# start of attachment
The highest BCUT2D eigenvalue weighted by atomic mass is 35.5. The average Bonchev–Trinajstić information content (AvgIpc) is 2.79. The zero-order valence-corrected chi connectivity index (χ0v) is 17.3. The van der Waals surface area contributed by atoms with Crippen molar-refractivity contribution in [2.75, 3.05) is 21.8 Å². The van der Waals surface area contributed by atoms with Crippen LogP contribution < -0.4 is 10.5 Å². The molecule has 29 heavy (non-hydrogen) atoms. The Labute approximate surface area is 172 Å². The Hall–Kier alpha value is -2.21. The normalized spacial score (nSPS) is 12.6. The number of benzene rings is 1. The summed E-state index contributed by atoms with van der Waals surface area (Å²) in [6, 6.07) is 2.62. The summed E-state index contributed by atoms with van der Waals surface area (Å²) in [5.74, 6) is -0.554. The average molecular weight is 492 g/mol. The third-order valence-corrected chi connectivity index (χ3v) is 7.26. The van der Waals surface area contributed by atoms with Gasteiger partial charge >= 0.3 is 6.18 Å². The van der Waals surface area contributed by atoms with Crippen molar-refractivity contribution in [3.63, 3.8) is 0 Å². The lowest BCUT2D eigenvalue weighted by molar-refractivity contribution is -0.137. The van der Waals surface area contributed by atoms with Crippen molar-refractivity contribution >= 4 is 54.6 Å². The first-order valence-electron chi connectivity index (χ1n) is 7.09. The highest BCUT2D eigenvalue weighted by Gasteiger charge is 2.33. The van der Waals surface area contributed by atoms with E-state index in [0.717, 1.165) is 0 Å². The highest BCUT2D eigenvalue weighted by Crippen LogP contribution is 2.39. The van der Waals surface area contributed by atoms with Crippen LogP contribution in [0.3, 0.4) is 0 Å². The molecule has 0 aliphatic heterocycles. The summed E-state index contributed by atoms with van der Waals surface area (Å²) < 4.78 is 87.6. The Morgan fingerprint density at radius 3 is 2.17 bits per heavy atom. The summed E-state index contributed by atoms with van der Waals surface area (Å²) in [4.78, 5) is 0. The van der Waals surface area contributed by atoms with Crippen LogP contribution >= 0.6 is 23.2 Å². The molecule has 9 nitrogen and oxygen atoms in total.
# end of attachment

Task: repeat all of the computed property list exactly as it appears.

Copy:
The highest BCUT2D eigenvalue weighted by atomic mass is 35.5. The average Bonchev–Trinajstić information content (AvgIpc) is 2.79. The zero-order valence-corrected chi connectivity index (χ0v) is 17.3. The van der Waals surface area contributed by atoms with Crippen molar-refractivity contribution in [2.75, 3.05) is 21.8 Å². The van der Waals surface area contributed by atoms with Crippen LogP contribution < -0.4 is 10.5 Å². The molecule has 29 heavy (non-hydrogen) atoms. The Labute approximate surface area is 172 Å². The Hall–Kier alpha value is -2.21. The normalized spacial score (nSPS) is 12.6. The number of benzene rings is 1. The summed E-state index contributed by atoms with van der Waals surface area (Å²) in [6, 6.07) is 2.62. The summed E-state index contributed by atoms with van der Waals surface area (Å²) in [5.74, 6) is -0.554. The average molecular weight is 492 g/mol. The third-order valence-corrected chi connectivity index (χ3v) is 7.26. The van der Waals surface area contributed by atoms with Gasteiger partial charge >= 0.3 is 6.18 Å². The van der Waals surface area contributed by atoms with Crippen molar-refractivity contribution in [3.63, 3.8) is 0 Å². The lowest BCUT2D eigenvalue weighted by molar-refractivity contribution is -0.137. The van der Waals surface area contributed by atoms with Crippen molar-refractivity contribution >= 4 is 54.6 Å². The first-order valence-electron chi connectivity index (χ1n) is 7.09. The highest BCUT2D eigenvalue weighted by Gasteiger charge is 2.33. The van der Waals surface area contributed by atoms with E-state index in [0.717, 1.165) is 0 Å². The highest BCUT2D eigenvalue weighted by Crippen LogP contribution is 2.39. The van der Waals surface area contributed by atoms with Crippen LogP contribution in [0.3, 0.4) is 0 Å². The molecule has 0 aliphatic heterocycles. The summed E-state index contributed by atoms with van der Waals surface area (Å²) < 4.78 is 87.6. The Morgan fingerprint density at radius 3 is 2.17 bits per heavy atom. The summed E-state index contributed by atoms with van der Waals surface area (Å²) in [4.78, 5) is 0. The van der Waals surface area contributed by atoms with Crippen LogP contribution >= 0.6 is 23.2 Å². The molecule has 9 nitrogen and oxygen atoms in total.